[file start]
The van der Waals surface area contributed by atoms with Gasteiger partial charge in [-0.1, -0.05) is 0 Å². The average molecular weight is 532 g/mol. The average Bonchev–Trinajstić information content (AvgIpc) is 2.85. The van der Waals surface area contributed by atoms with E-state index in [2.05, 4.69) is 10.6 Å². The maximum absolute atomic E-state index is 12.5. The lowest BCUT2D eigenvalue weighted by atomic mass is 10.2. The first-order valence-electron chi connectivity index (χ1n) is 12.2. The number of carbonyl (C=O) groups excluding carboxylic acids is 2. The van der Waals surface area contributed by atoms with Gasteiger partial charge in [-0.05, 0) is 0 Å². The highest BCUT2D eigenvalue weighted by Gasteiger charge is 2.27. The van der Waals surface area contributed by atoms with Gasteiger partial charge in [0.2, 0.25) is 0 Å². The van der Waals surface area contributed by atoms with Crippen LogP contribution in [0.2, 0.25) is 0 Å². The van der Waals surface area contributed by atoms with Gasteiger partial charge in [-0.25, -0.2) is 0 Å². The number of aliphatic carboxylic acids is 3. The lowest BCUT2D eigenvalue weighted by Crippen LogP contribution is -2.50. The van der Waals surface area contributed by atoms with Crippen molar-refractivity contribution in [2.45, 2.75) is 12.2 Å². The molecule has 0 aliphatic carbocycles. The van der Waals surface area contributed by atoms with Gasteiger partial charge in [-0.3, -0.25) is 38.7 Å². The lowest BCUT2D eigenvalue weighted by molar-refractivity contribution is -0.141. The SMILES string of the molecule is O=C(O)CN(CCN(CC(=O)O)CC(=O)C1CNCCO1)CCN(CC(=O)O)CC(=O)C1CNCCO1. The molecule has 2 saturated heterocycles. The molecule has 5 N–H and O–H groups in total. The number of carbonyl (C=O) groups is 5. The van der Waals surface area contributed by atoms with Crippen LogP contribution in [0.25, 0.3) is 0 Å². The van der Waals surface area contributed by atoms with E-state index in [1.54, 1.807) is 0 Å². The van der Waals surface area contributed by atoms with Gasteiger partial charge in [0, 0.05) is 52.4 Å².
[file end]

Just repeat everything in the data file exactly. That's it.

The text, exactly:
The van der Waals surface area contributed by atoms with Gasteiger partial charge in [-0.1, -0.05) is 0 Å². The average molecular weight is 532 g/mol. The average Bonchev–Trinajstić information content (AvgIpc) is 2.85. The van der Waals surface area contributed by atoms with E-state index in [2.05, 4.69) is 10.6 Å². The maximum absolute atomic E-state index is 12.5. The lowest BCUT2D eigenvalue weighted by atomic mass is 10.2. The first-order valence-electron chi connectivity index (χ1n) is 12.2. The number of carbonyl (C=O) groups excluding carboxylic acids is 2. The van der Waals surface area contributed by atoms with Gasteiger partial charge in [-0.05, 0) is 0 Å². The highest BCUT2D eigenvalue weighted by Gasteiger charge is 2.27. The van der Waals surface area contributed by atoms with Gasteiger partial charge in [0.2, 0.25) is 0 Å². The van der Waals surface area contributed by atoms with Crippen LogP contribution in [0.2, 0.25) is 0 Å². The van der Waals surface area contributed by atoms with Gasteiger partial charge in [-0.25, -0.2) is 0 Å². The number of aliphatic carboxylic acids is 3. The lowest BCUT2D eigenvalue weighted by Crippen LogP contribution is -2.50. The van der Waals surface area contributed by atoms with Crippen molar-refractivity contribution in [2.45, 2.75) is 12.2 Å². The molecule has 0 aliphatic carbocycles. The van der Waals surface area contributed by atoms with Gasteiger partial charge in [-0.3, -0.25) is 38.7 Å². The lowest BCUT2D eigenvalue weighted by molar-refractivity contribution is -0.141. The SMILES string of the molecule is O=C(O)CN(CCN(CC(=O)O)CC(=O)C1CNCCO1)CCN(CC(=O)O)CC(=O)C1CNCCO1. The molecule has 2 saturated heterocycles. The molecule has 5 N–H and O–H groups in total. The number of carbonyl (C=O) groups is 5. The van der Waals surface area contributed by atoms with Crippen LogP contribution in [0.25, 0.3) is 0 Å². The van der Waals surface area contributed by atoms with E-state index in [1.54, 1.807) is 0 Å². The van der Waals surface area contributed by atoms with Gasteiger partial charge in [0, 0.05) is 52.4 Å².